JUAN GONZÁLEZ: And in terms of his involvement in photography, how did that come about? I mean, wasn’t this — there was a basement collective of artists and photographers at the time?

MAE NGAI: Right. Corky joined a group called the Asian Media Collective, which was one of the founding groups of what became the Basement Workshop, which was an amazing arts center in Chinatown and in the budding Asian American movement. And he started out really taking slides. He wanted to use slideshows as a way of educating people. And that was a way of organizing people. And then, increasingly, he took photographs of protests, of marches, of ordinary people doing their — going about the ordinary lives, all of this in pursuit of what he called photographic justice.

AMY GOODMAN: I wanted to quote Corky Lee himself, saying, “Every time I take my camera out of my bag, it’s like drawing a sword to combat indifference, injustice and discrimination and trying to get rid of stereotypes.” I’m wondering if you can talk about his — some of the portraits? For example, if you can talk about the protests in opposition to the Vietnam War to protests demanding justice for Vincent Chin, the Chinese American man who was beaten to death in Michigan by two white autoworkers in 1982?

MAE NGAI: Corky really captured all these moments, what we consider historically now as the key markers in Asian American movement, the movement for racial equality. When Vincent Chin was killed in Detroit, and then, a year later, when a judge handed down a ruling of a suspended sentence, he was convicted — they pled a plea of manslaughter, but the judge gave them a suspended sentence and $3,000 fine. They didn’t spend a day in jail. Corky flew from New York to Detroit, because he knew that this was a real seminal point in our history. And indeed, it galvanized what we might call the Asian American movement of the late 20th century.

JUAN GONZÁLEZ: Corky also often spoke about being a junior in high school and noticing that a photograph that commemorated the completion of the transcontinental railroad in 1869 did not show a single Asian worker, even though thousands of Chinese had worked on the building of the railroad. Could you talk about this?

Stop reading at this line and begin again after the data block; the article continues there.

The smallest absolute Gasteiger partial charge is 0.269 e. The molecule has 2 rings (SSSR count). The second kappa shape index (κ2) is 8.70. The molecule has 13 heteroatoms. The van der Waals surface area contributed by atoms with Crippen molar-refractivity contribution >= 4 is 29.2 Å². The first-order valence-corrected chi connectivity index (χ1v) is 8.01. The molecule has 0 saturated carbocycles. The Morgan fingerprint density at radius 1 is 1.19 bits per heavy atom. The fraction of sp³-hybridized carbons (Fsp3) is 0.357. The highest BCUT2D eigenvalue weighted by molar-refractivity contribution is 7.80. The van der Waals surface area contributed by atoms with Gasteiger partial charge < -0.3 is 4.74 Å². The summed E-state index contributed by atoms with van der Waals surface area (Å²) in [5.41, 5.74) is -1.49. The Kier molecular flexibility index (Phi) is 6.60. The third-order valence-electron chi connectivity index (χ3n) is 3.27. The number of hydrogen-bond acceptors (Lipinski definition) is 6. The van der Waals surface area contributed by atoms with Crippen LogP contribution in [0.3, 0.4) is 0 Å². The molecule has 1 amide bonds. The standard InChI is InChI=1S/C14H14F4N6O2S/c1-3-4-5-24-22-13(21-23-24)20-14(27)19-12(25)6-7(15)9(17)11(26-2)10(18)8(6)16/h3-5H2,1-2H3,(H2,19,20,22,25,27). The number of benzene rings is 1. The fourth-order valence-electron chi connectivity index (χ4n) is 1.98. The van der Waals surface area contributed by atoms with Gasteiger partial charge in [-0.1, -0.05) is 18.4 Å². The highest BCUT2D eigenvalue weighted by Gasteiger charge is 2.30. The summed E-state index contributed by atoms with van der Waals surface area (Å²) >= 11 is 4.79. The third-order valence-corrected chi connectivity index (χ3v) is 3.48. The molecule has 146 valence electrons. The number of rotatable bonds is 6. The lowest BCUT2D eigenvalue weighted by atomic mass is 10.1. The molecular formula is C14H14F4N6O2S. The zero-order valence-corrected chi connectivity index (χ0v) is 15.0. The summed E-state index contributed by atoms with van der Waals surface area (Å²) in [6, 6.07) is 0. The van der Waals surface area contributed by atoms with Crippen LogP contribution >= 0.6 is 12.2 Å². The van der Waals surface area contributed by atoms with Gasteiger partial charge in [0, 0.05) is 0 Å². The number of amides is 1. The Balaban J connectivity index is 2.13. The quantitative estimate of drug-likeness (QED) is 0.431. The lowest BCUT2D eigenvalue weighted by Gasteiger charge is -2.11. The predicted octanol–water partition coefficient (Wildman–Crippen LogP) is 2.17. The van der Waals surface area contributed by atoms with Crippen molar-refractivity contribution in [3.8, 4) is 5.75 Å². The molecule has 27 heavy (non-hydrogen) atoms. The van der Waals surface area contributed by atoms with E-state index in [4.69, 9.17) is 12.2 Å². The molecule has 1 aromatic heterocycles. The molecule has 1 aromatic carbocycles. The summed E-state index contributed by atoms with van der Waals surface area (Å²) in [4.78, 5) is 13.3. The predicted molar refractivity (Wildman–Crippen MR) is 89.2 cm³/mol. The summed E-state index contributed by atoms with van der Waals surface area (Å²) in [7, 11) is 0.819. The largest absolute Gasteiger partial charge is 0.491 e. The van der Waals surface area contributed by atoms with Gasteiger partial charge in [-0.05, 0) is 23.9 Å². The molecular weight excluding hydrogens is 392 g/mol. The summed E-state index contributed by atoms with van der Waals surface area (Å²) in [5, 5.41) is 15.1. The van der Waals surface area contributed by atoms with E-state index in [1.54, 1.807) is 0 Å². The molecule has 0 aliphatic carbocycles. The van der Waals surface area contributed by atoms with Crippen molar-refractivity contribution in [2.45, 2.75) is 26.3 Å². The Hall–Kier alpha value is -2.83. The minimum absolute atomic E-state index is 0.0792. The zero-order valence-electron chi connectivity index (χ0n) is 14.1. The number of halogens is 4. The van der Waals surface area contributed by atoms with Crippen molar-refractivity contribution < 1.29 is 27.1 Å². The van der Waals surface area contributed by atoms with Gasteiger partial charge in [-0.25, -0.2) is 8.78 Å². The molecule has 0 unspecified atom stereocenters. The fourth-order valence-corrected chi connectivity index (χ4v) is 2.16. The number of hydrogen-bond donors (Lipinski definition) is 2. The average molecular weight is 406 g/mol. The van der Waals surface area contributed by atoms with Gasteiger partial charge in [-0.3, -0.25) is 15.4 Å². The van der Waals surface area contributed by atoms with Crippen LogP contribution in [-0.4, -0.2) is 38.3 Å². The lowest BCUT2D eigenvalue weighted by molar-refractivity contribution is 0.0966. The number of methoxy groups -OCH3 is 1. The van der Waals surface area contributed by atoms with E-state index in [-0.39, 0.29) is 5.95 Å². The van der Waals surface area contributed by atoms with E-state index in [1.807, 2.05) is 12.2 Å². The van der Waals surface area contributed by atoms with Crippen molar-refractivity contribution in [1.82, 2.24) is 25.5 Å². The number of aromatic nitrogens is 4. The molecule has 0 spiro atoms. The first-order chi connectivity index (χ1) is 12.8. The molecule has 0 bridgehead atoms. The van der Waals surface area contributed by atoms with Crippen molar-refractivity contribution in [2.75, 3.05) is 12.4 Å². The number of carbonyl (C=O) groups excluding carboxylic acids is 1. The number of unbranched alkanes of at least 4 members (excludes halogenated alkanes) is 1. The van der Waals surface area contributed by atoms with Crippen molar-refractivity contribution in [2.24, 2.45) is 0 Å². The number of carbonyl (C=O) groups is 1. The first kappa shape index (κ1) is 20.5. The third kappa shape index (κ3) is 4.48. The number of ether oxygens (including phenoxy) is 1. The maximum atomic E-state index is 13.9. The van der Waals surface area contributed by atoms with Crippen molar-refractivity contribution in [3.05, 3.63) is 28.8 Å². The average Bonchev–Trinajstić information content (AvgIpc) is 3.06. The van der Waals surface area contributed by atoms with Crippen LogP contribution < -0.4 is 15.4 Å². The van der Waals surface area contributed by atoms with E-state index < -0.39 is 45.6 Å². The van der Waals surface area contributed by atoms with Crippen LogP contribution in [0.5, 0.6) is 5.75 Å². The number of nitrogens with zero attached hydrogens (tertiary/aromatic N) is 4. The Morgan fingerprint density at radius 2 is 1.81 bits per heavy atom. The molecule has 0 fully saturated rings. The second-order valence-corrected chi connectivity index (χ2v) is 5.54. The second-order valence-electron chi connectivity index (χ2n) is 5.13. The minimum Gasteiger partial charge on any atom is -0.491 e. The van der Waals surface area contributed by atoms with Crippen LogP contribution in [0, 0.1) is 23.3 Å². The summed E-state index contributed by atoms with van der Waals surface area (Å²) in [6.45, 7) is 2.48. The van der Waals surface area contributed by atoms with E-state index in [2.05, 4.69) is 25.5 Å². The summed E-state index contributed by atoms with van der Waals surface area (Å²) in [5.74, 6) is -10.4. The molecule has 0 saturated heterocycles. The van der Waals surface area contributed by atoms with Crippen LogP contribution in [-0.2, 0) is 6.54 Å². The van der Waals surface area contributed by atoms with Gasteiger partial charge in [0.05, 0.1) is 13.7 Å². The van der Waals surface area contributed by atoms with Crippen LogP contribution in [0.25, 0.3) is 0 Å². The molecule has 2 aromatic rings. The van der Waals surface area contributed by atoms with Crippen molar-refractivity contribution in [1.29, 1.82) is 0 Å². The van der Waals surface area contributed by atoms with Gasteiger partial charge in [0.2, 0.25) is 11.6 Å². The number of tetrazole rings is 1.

MAE NGAI: Yeah. You know, Corky always told this story about his first encounter with the erasure of Chinese and Asian Americans from American history. Now, even if we know nothing about history, we Chinese know that we built the railroad, right? Even if we know nothing else, we know we built the railroad. And Corky was astounded when he saw this photograph taken in 1869 at the completion ceremony of the railroad, and there were no Chinese in the picture. So, I think that became a real touchstone for him to correct the erasure of Asian Americans in American history. And so, in 2014, he organized a mass showing of Asian Americans, including direct descendants of railroad workers, at Promontory Point in Utah, and that was his correction — right? — to our erasure from the railroad history and history in general.

AMY GOODMAN: Corky Lee also photographed Asian deliverymen picketing over wages at a Vietnamese restaurant in Greenwich Village and Indians demonstrating against anti-Hindu violence in Jersey City. I want to turn to another clip from Dear Corky, the PBS program.

CORKY LEE: When people look at the photographs, they can sort of read into it that this is what was done during a certain period of time. If they see deplorable conditions, they can say, “This has to change,” and maybe it’ll motivate people to do something to enact those changes, either individually or collectively.

Were you in Chinatown when Muhammad Ali came?



FRIEND: I was at the PS1, though.

CORKY LEE: You were at PS1.

FRIEND: I was at the PS1.

CORKY LEE: 1975. This is right after the Thrilla in Manila.

Before people started to come up to me and tell me that like the photographs, yeah, maybe I was somewhat invisible. But if I was invisible, I didn’t want the larger community, Asian Pacific Americans, to be invisible. After people see my photographs, they’ll basically learn something about what it is to be Asian American. It’s an attempt to educate people one photograph at a time.

AMY GOODMAN: And another clip from the American Masters, directed by Curtis Chin, the words of Corky Lee.

CORKY LEE: How much longer can I haul all the equipment and get the photographs? I could probably do this for another 15 years. I’ll just keep going until I can’t do it anymore. I may be six feet under, pushing up daisies, when people realize that I’ve had this tremendous visual record of what took place in the '70s, ’80s and the ’90s. It's almost the history of Chinese in America. I’m OK with not being recognized at this point, because as long as the photographs are still around and they’re circulated or deposited, let’s say, in the Library of Congress, researchers will start looking. At this stage of my life, I’m happy with it. I can leave something for future generations.

AMY GOODMAN: Yes, the words of Corky Lee. And we just have about 15 seconds, Professor Ngai. You co-edited this book. What do you want people to take away from it?

MAE NGAI: Well, when we lost Corky to COVID, it was a tremendous loss for the community. You know, we —

AMY GOODMAN: He was filming Chinatown during COVID.

MAE NGAI: He was — he did. He did. And he always wore a mask, but it wasn’t — you know, this was before we had vaccines. And so, it was a great loss. But we hope this book will honor him and his legacy.

AMY GOODMAN: We have to leave it there. Mae Ngai, co-editor of Corky Lee’s Asian America: Fifty Years of Photographic Justice.